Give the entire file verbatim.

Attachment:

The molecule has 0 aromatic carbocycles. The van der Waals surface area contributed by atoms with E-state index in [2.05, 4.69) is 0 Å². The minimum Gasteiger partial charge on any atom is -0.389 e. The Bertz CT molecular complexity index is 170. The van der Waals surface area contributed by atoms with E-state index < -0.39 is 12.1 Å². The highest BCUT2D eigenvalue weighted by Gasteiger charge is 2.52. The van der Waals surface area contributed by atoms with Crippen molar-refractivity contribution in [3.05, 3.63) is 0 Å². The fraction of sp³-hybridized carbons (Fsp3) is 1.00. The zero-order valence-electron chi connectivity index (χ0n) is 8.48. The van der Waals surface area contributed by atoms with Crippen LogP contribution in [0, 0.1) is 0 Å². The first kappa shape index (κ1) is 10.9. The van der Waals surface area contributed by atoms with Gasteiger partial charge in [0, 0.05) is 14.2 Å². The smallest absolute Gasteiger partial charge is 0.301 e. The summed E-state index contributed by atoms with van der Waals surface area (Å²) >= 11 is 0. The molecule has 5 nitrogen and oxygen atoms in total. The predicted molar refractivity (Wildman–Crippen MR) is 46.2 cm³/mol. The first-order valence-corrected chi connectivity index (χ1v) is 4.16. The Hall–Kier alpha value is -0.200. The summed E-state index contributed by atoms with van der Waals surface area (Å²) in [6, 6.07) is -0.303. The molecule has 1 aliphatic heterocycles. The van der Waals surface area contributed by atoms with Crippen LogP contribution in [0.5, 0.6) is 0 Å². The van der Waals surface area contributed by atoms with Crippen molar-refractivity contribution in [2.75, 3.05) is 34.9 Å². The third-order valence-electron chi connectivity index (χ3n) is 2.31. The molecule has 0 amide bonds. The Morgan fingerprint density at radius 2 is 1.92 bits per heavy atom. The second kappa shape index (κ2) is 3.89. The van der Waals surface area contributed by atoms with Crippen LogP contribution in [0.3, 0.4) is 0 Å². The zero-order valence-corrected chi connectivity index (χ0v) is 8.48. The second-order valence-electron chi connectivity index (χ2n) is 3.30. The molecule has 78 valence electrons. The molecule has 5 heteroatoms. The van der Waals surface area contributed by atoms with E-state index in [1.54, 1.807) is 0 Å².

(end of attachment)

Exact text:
The molecule has 0 aromatic carbocycles. The van der Waals surface area contributed by atoms with E-state index in [2.05, 4.69) is 0 Å². The minimum Gasteiger partial charge on any atom is -0.389 e. The Bertz CT molecular complexity index is 170. The van der Waals surface area contributed by atoms with E-state index < -0.39 is 12.1 Å². The highest BCUT2D eigenvalue weighted by Gasteiger charge is 2.52. The van der Waals surface area contributed by atoms with Crippen molar-refractivity contribution in [3.05, 3.63) is 0 Å². The fraction of sp³-hybridized carbons (Fsp3) is 1.00. The zero-order valence-electron chi connectivity index (χ0n) is 8.48. The van der Waals surface area contributed by atoms with Crippen LogP contribution in [0, 0.1) is 0 Å². The first kappa shape index (κ1) is 10.9. The van der Waals surface area contributed by atoms with Gasteiger partial charge in [0, 0.05) is 14.2 Å². The smallest absolute Gasteiger partial charge is 0.301 e. The summed E-state index contributed by atoms with van der Waals surface area (Å²) >= 11 is 0. The molecule has 5 nitrogen and oxygen atoms in total. The predicted molar refractivity (Wildman–Crippen MR) is 46.2 cm³/mol. The first-order valence-corrected chi connectivity index (χ1v) is 4.16. The Hall–Kier alpha value is -0.200. The summed E-state index contributed by atoms with van der Waals surface area (Å²) in [6, 6.07) is -0.303. The molecule has 1 aliphatic heterocycles. The van der Waals surface area contributed by atoms with Crippen LogP contribution in [0.5, 0.6) is 0 Å². The van der Waals surface area contributed by atoms with Crippen molar-refractivity contribution in [2.75, 3.05) is 34.9 Å². The third-order valence-electron chi connectivity index (χ3n) is 2.31. The molecule has 0 amide bonds. The Morgan fingerprint density at radius 2 is 1.92 bits per heavy atom. The second kappa shape index (κ2) is 3.89. The van der Waals surface area contributed by atoms with Crippen LogP contribution in [0.3, 0.4) is 0 Å². The zero-order valence-corrected chi connectivity index (χ0v) is 8.48. The second-order valence-electron chi connectivity index (χ2n) is 3.30. The molecule has 78 valence electrons. The molecule has 5 heteroatoms. The van der Waals surface area contributed by atoms with E-state index in [1.54, 1.807) is 0 Å².